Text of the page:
Norm Weldon Awarded Phoenix Lifetime Achievement Award
The award is given annually to individuals in recognition of outstanding achievement in the medical device and diagnostic industry. The awardee is selected by representatives of the four founding organizations of the Phoenix Conference; Elsevier Business Intelligence, PricewaterhouseCoopers, Versant Ventures, and Wilson Sonsini Goodrich & Rosati.
“The Phoenix Lifetime Achievement Award goes to an individual who has made a significant contribution over the course of their career to advance medical technology as an innovator or entrepreneur,” said David Cassak, Managing Director of Medical Devices of Elsevier Business Intelligence. “Norm’s career obviously exemplifies that. The work he has done building and mentoring small companies has made him a leader in the medical diagnostics field.”
In 2004, the Weldon Family provided a $10 million gift to transform the Purdue biomedical engineering department into a full-fledged school. The school was named the Weldon School of Biomedical Engineering in honor of the family's gift. Building upon Weldon's experiences, the rapidly growing School is already well-recognized as a leader in translating life-saving technologies into clinical practice via industrial partners.
Weldon has forty-eight years’ experience in senior management in the medical device and electronics industries. He has been CEO of CTS Corp., in Elkhart, Ind., and president of Cordis Corp., in Miami, Fla. He currently is managing director of Partisan Management Group, a venture capital fund he co-founded in 1992. From 1986 to 1996, he was president and CEO of Corvita Corp., a medical device company he co-founded in 1986. The company was purchased by Pfizer Inc. in 1996.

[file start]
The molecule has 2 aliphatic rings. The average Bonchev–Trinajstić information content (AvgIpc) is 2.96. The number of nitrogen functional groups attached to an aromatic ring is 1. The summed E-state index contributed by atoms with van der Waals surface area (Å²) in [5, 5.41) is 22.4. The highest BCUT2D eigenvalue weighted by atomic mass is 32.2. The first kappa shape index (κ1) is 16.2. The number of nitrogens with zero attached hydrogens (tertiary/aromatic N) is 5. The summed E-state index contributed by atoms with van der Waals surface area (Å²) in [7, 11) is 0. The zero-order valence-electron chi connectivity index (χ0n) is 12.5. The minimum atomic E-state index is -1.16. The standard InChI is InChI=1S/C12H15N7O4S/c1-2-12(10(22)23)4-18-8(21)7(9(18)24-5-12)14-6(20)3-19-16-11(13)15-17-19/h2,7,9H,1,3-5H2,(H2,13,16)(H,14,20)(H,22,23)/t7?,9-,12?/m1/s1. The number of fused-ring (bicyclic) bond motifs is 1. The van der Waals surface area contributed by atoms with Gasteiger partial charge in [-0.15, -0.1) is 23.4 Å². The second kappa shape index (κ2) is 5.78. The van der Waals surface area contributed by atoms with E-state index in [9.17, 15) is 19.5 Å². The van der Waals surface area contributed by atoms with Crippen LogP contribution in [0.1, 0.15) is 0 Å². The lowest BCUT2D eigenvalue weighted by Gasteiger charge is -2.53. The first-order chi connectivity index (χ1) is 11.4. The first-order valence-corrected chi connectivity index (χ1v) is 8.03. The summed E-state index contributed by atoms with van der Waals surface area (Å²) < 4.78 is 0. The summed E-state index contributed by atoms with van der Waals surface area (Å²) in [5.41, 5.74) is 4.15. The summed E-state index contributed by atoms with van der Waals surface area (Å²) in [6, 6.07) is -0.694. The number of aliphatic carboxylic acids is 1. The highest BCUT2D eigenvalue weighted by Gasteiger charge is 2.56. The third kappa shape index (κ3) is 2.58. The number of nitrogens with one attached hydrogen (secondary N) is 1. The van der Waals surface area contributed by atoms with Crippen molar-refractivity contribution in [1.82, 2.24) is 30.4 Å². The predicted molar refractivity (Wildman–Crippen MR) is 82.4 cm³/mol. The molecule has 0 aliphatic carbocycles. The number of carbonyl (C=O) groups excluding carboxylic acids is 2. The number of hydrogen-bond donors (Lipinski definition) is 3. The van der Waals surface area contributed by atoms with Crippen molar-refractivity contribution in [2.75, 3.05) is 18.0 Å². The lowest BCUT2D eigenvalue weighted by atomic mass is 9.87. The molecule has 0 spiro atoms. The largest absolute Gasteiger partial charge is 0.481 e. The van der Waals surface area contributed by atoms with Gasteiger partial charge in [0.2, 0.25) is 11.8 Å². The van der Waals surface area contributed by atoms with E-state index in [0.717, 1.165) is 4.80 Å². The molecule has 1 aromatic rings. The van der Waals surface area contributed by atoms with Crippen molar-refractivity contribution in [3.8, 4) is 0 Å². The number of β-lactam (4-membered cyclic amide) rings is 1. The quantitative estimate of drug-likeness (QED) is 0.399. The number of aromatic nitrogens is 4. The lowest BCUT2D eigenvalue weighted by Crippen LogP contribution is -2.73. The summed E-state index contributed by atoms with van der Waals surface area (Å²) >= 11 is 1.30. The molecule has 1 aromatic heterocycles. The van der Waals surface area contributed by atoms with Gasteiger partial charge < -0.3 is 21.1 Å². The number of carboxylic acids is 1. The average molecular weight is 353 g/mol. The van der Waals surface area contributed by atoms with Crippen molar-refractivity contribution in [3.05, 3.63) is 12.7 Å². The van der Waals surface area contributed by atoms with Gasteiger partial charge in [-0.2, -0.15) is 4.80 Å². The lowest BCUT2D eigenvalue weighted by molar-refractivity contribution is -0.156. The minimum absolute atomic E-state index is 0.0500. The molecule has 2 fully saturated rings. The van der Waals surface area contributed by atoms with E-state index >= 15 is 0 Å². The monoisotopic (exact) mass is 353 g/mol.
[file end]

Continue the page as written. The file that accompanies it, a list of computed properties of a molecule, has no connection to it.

“As Medtech leaders, we help people live longer, more productive lives,” said Weldon. “I have had the ultimate joy of meeting productive people treated by Medivance who were admitted to hospitals as dead on arrival. I have experienced the supreme satisfaction of meeting Neuronetics patients who have fully recovered from decades of intractable depression. Few others in any profession have the rewarding experiences that we enjoy.
“But me getting a lifetime achievement award at my young age of 78 is a bit premature,” quipped Weldon. “Most of my best achievements are still ahead. The best is yet to come.”
Weldon earned a bachelor's degree in agriculture in 1956, a master's degree in management in 1962 and a doctoral degree in economics in 1964, all from Purdue.
A native of Kentland, Ind., Weldon has been a friend and adviser to Purdue biomedical engineering since its inception in 1974. He enjoys mentoring students and returned to campus recently to meet with the Weldon School of Biomedical Engineering ambassadors where much of an informal discussion over lunch centered on Weldon’s tips for entrepreneurial success.
His parting advice to the next generation of biomedical engineers: “You’re in the right field. Keep learning. Read the paper. Go to the trade shows. Talk to the grey hairs, and pay attention.”
Weldon is the tenth recipient of the Phoenix Lifetime Achievement Award. Another Purdue alumnus, Ron Dollens, received the award in 2006. Dollens earned a bachelor’s degree in pharmacy in 1970 and an honorary doctorate in pharmacy in 2001, both from Purdue.
In addition to the Lifetime Achievement Award, a Most Promising New Product Award, Emerging Growth Company Award, and an Innovator’s Award also are presented at the conference. NeuroStar TMS Therapy System©, a treatment of Major Depressive Disorder and pioneered by Neuronetics, Inc., won the Phoenix 2012 Most Promising New Product Award. Neuronetics, Inc. was co-founded by Weldon in 2001.